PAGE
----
Correlation between fitness parameters and an occupational rescue simulation among emergency care providers in North West province, South Africa: A pilot study


emergency medical care
physical fitness
occupational demands
rescue simulation
physical preparedness

How to Cite

Mthombeni S, Coopoo Y, Noorbhai H. Correlation between fitness parameters and an occupational rescue simulation among emergency care providers in North West province, South Africa: A pilot study. Australasian Journal of Paramedicine [Internet]. 2021Mar.3 [cited 2023Feb.6];18. Available from:



The purpose of the study was to examine the relationship between validated fitness parameters and an emergency rescue simulation (RS) circuit performed by emergency care providers (ECPs).


A cross-sectional study was selected to determine the relationship between the fitness tests and the RS. Twenty ECPs in the North West province of South Africa participated in the study. Demographic data were collected, followed by testing of anthropometric characteristics and field fitness tests measuring muscular strength, muscular endurance, aerobic capacity, anaerobic capacity and flexibility. Thereafter, participants had to complete a RS circuit. Pearson’s correlation coefficient was used to assess the relationship between variables. Differences in age, gender and body mass index formed part of the descriptive statistics. A test-retest reliability method was applied to evaluate the reliability of the RS.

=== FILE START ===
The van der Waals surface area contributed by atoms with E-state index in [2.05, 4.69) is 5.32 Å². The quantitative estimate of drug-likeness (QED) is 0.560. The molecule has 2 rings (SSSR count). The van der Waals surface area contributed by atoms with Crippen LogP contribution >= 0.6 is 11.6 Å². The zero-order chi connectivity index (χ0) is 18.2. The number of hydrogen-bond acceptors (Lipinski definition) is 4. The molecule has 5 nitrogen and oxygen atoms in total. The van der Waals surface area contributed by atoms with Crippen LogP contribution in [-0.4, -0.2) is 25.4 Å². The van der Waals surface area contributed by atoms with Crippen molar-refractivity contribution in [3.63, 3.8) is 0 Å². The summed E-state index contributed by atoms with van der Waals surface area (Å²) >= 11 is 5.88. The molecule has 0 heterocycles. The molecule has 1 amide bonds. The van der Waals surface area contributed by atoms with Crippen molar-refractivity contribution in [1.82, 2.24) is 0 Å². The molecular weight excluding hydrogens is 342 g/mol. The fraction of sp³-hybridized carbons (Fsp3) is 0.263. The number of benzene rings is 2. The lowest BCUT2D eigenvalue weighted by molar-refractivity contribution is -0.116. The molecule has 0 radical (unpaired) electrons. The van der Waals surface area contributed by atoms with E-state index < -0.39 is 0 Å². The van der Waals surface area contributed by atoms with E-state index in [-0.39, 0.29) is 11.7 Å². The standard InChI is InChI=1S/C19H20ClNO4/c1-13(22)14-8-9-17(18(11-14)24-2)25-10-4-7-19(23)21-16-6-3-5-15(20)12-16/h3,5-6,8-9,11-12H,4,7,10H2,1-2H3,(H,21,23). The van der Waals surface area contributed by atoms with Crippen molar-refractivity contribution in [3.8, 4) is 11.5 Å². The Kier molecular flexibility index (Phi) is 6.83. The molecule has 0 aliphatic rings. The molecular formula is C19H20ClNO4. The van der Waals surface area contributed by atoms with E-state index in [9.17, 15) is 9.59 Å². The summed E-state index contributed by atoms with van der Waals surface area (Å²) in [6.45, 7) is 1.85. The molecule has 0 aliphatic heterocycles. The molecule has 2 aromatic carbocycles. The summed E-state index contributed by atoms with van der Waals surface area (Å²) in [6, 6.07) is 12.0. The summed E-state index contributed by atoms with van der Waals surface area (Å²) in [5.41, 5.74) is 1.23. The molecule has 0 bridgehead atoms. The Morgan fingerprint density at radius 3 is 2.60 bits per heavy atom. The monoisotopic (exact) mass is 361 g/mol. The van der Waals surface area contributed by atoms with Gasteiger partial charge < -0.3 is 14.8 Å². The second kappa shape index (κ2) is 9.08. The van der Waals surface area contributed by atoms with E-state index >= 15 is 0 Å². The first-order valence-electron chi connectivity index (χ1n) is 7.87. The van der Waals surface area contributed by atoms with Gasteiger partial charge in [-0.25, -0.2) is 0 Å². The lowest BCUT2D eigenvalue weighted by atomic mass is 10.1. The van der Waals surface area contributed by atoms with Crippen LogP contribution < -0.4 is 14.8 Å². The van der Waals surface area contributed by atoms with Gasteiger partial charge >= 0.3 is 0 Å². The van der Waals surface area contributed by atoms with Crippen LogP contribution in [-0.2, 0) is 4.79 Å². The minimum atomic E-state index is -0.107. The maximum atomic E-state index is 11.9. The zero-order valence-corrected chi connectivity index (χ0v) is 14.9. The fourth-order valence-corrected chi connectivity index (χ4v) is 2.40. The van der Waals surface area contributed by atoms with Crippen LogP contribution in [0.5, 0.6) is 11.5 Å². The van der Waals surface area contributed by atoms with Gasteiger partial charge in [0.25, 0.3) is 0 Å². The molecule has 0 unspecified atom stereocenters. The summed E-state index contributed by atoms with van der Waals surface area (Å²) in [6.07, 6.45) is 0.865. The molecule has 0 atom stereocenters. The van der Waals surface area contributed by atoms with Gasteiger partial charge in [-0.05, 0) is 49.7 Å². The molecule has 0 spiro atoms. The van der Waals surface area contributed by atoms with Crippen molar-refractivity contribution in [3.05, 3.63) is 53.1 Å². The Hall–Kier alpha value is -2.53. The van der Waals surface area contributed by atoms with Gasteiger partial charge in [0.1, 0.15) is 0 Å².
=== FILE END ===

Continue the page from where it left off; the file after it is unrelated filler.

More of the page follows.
Significant correlations were found between the RS and the 250 m shuttle run (r=0.83; p<0.01), flexed-arm hang test (r=-0.59; p<0.01), Cooper 12-minute test (r=-0.56; p<0.01), and the maximum push-up test (r=-0.51; p<0.05).


Findings demonstrate a possible association between aerobic capacity, anaerobic capacity, muscular strength, muscular endurance and ECP performance in an occupational task-related RS. Improved performance in these specific fitness areas may enable ECPs to be better prepared for the physical demands of their occupation. The RS may also be used as a tool to assess job (physical) preparedness of qualified ECPs during their recruitment, but this requires further validation.


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